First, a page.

- The bill is unnecessary: The Local County Public Health Officers have the statutory ability to require take any and all actions they deem necessary if there is a threat of an endemic. Over the past two years different parts of California have been affected by COVID-19 at different times and to varying degrees. Given the continued uncertainty of what COVID-19 and COVID-19 vaccines hold for the future, legislation is not needed at this time.
- The bill discriminates on race and income: COVID-19 vaccine uptake is lower among lower income, and ethnically diverse families, largely due to government mistrust. These communities have also been disproportionately affected by the virus, which means those communities could now be disproportionately armed with naturally-acquired immunity. Preventing these employees from working would put these individuals and their families at an even greater disadvantage than they are already at.
- The bill needs to ensure equity is given to those with medical, disability and/or religious beliefs: Per the Title VII of the Civil Rights Act, employers must offer exemptions to those with medical, disability and/or religious beliefs, with reasonable accommodations (https://www.eeoc.gov/wysk/what-you-should-know-about-covid-19-and-ada-rehabilitation-act-and-other-eeo-laws). While most employers have been accepting exemptions, there is a wide diversity in reasonable accommodations offered. Employers in California are likely to see a significant increase in legal suits because they are unaware that unlike federal laws which excuse employers from providing religious accommodations if the business would suffer "minimal hardship", in California, an employer must prove that the religious accommodation in question causes a "significant difficulty or expense" to the business. This cannot be hypothetical. It must be based in fact.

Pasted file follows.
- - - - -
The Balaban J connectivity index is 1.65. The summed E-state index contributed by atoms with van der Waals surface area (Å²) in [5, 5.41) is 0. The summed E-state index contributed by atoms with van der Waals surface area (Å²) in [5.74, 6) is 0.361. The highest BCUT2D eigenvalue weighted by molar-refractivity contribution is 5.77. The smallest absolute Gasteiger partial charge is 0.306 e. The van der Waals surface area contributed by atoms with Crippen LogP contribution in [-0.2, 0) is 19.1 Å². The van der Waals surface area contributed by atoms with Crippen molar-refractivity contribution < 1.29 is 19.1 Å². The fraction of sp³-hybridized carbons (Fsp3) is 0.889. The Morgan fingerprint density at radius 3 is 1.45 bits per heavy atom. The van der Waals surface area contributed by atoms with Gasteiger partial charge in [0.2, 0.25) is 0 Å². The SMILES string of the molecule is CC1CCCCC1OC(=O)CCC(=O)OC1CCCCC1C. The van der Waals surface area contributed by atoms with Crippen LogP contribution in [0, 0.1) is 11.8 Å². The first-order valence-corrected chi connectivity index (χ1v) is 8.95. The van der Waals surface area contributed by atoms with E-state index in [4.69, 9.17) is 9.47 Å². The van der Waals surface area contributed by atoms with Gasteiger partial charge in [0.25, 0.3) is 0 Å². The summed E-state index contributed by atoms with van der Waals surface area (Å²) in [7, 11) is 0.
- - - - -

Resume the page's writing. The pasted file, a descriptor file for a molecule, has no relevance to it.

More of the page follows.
Worldwide COVID-19 is transitioning from a pandemic to an endemic, and the World Health Organization has warned against immune system overload with continued COVID-19 boosters (https://www.who.int/news/item/11-01-2022-interim-statement-on-covid-19-vaccines-in-the-context-of-the-circulation-of-the-omicron-sars-cov-2-variant-from-the-who-technical-advisory-group-on-covid-19-vaccine-composition). The key question A Voice for Choice Advocacy has and everyone should be asking is “What is the purpose of AB 1993 and is the bill language narrowly tailored to that goal?”
AVFCA Response: We strongly oppose this bill. We are reaching out and working with other employer/employee organizations, such as the Chamber of Commerce, Unions and small business leaders to develop amendment requests if the bill moves forward in the legislature.
Over the past 7 years, A Voice for Choice Advocacy has established itself as the leading legislative organization lobbying in the California Capitol for your health rights. While A Voice for Choice Advocacy's lobbying activity in the Capitol is important, your positive constituent relationships with your CA State Senator and Assembly Member and their staff are critical to assisting with A Voice for Choice Advocacy's efforts in the Capitol.
Knowing how to create a trusted, professional relationship with your legislator is not always easy, and it can be hard to know where to start. Christina, who during 2015, spent ever Monday thru Wednesday in Sacramento lobbying alongside our seasoned lobbyist, learning the tricks of the trade, and since then has had hundreds of legislative meetings, has shared her knowledge in this video, so you can be as effective as possible.